4. and a small Target with a smattering of merchandise and no additional apartments will be a suboptimal outcome for us vis a vis instead of getting a Harris Teeter supermarket.
Plus, but I doubt it was on the agenda with H-T or Douglas Development, if the community would have had its s* together maybe they could have convinced Harris-Teeter to go with the Marketplace format ("Kroger opens Marketplace with general merchandise in Lewisville," Dallas Morning News); "Kroger targets big box market with big Marketplace<" Houston Chronicle), which adds general merchandise (not unlike Walmart) to the grocery offering.
H-T doesn't employ this format yet, but other Kroger divisions do. From the DMN article:
These larger stores, about 123,000 square feet, are Kroger’s answer to one-stop shopping. In addition to having an expanded grocery side, these stores stock general merchandise, including housewares, baby gear, furniture, toys, and a fine jewelry store. Fred Meyer Jewelers, which is also owned by Kroger, operates a store within a store in most Marketplace locations.Although my sense is now that H-T will end up in the Walter Reed development, and maybe if the developers are smart, they'll entice them to do the Marketplace format. Although/2, maybe H-T won't want to do it there because there are already two (!!) Walmart city supercenters within a couple miles of the site.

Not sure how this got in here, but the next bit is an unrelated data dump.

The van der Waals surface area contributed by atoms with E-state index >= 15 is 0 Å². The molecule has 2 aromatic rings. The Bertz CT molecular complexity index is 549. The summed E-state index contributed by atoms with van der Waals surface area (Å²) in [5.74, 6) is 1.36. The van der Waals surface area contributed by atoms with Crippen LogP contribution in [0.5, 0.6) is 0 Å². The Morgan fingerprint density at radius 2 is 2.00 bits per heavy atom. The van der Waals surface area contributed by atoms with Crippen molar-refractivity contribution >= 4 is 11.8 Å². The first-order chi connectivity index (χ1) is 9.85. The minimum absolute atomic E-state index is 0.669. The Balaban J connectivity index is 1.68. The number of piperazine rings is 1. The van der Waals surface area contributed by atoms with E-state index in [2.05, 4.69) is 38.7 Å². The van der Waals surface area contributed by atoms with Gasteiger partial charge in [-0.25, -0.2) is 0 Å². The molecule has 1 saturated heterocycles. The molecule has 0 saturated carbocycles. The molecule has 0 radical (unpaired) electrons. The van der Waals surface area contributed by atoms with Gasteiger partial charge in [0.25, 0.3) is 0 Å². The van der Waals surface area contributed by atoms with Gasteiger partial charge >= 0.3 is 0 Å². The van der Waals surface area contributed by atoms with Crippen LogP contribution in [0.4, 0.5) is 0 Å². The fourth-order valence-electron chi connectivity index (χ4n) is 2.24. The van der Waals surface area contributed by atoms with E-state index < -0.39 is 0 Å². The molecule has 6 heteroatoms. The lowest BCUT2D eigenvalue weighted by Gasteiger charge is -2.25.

Most developers look for the easiest path. One of the comments criticized Douglas Development, but developers "are like water" always searching for easiest, quickest path.
Knowing that is the case, residents ought to be more focused on achieving awesome outcomes, rather than suboptimal ones as the results last for 1-3 generations (20 to 90+ years), which is a long, long time.
As the old saying goes, "be careful what you wish for, because you might get it."
Although I have to say, I didn't like the proposed design of the building. I thought they should have used the art deco architectural style, as a reference to the architecture in nearby Silver Spring as well as the various examples of apartment buildings, albeit pretty simple, on Upper Georgia Avenue in DC.
That was an example of a different planning failure concerning urban design requirements for the city's major avenues and entrypoints ("An argument for the aesthetic quality of the ensemble: special design guidelines are required for DC's avenues," 2015).
This is relevant to developers vis a vis residents too. Most developers don't see themselves as building quality of life. Constructing buildings sure. Some will go to extraordinary lengths to do great work, "to build monuments," even for a neighborhood. But most don't.
So planning processes need to acknowledge and as discussed in the piece about Mount Pleasant Street ("Strong real estate markets need more public protections, not fewer: entry of CVS into DC's Mount Pleasant neighborhood"), I believe that most communities need extra provisions in their planning processes as a matter of course, to aim to produce better outcomes.
(More on this and Mount Pleasant Street in a follow up post.)